This report describes the historical weather record at the Marine Corps Air Station Cherry Point (Cherry Point, North Carolina, United States) during 1961. This station has records back to December 1947.
Cherry Point, North Carolina has a warm humid temperate climate with hot summers and no dry season. The area within 25 mi of this station is covered by forests (64%), oceans and seas (23%), croplands (6%), and lakes and rivers (5%)
Daylight saving time (DST) was observed at Cherry Point, North Carolina during 1961. There were two time changes during 1961:
1961 was not a leap year, so it has 365 days and no February 29th. The first leap year before 1961 was 1960 and the first after was 1964.
The summer and winter solstices and the spring and fall equinoxes mark the passing of the seasons. They fall on nearly the same day each year, with differences of a day or two depending on the year. In 1961 they occurred on:
|Spring Equinox||Monday, 20 March 1961.|
|Summer Solstice||Wednesday, 21 June 1961.|
|Fall Equinox||Saturday, 23 September 1961.|
|Winter Solstice||Friday, 22 December 1961.|
The hottest day of 1961 was September 4, with a high temperature of 99°F. For reference, on that day the average high temperature is 85°F and the high temperature exceeds 91°F only one day in ten. The hottest month of 1961 was July with an average daily high temperature of 89°F.
Relative to the average, the hottest day was March 5. The high temperature that day was 81°F, compared to the average of 62°F, a difference of 19°F. In relative terms the warmest month was March, with an average high temperature of 67°F, compared to an typical value of 64°F.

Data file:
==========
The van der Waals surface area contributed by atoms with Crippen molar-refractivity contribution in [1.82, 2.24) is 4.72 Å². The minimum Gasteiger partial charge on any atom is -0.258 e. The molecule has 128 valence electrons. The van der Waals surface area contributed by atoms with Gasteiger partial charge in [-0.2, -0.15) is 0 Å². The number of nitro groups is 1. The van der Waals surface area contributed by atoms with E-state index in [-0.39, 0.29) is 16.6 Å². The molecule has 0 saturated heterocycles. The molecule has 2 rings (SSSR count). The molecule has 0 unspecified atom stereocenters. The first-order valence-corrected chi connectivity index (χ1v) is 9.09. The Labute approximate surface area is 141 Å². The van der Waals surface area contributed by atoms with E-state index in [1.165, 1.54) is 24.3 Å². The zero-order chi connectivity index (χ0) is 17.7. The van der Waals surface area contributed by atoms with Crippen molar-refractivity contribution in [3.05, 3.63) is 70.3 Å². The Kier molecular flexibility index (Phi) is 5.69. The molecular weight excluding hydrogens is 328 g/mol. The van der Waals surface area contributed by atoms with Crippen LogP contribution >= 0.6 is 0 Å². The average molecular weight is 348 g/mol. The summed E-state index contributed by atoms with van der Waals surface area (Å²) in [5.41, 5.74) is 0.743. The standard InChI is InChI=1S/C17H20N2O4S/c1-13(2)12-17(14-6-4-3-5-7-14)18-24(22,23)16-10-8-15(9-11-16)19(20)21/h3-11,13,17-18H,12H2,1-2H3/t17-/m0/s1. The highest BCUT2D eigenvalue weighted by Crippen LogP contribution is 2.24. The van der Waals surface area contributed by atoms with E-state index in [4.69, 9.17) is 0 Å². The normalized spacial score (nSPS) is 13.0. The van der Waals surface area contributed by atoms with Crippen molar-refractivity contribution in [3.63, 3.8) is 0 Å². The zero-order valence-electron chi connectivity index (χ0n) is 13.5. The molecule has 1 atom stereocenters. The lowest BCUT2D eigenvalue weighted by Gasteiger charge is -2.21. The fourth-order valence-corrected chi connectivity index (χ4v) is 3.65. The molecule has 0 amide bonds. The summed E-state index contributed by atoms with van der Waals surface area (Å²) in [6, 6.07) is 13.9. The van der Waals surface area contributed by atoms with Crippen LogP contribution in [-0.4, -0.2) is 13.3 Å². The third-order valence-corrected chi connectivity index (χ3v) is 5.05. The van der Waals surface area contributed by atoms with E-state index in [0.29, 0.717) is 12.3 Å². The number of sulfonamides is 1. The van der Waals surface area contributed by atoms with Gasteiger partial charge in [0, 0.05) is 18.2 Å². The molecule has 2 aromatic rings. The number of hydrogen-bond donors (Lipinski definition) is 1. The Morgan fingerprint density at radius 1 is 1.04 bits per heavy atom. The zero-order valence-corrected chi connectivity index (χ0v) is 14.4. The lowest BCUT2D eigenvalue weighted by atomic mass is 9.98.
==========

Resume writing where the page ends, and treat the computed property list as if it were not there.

The longest warm spell was from August 24 to September 15, constituting 23 consecutive days with warmer than average high temperatures. The month of September had the largest fraction of warmer than average days with 77% days with higher than average high temperatures.
The coldest day of 1961 was December 31, with a low temperature of 16°F. For reference, on that day the average low temperature is 37°F and the low temperature drops below 24°F only one day in ten. The coldest month of 1961 was January with an average daily low temperature of 32°F.
Relative to the average, the coldest day was December 31. The low temperature that day was 16°F, compared to the average of 37°F, a difference of 21°F. In relative terms the coldest month was January, with an average low temperature of 32°F, compared to an typical value of 35°F.
The longest cold spell was from January 19 to February 7, constituting 20 consecutive days with cooler than average low temperatures. The month of April had the largest fraction of cooler than average days with 70% days with lower than average low temperatures.
The clearest month of 1961 was October, with 77% of days being more clear than cloudy. The longest spell of clear weather was from October 23 to November 6, constituting 15 consecutive days that were clearer than they were cloudy.
The cloudiest month of 1961 was February, with 21% of days being more cloudy than clear.
This station provides hourly reports of significant weather events at and around the station, but does not report the quantity of precipitation at the station itself. This is common for weather stations located outside of the United States, and for a small subset of stations in the United States that are located at lesser used and smaller airports.
This station reports when significant weather events (including precipitation) are visually observed at or near the station. Such events do not always correspond to measured quantities of liquid equivalent precipitation, such as when the event is near by not at the station, or in the case of solid precipitation that does not melt in the collection basin.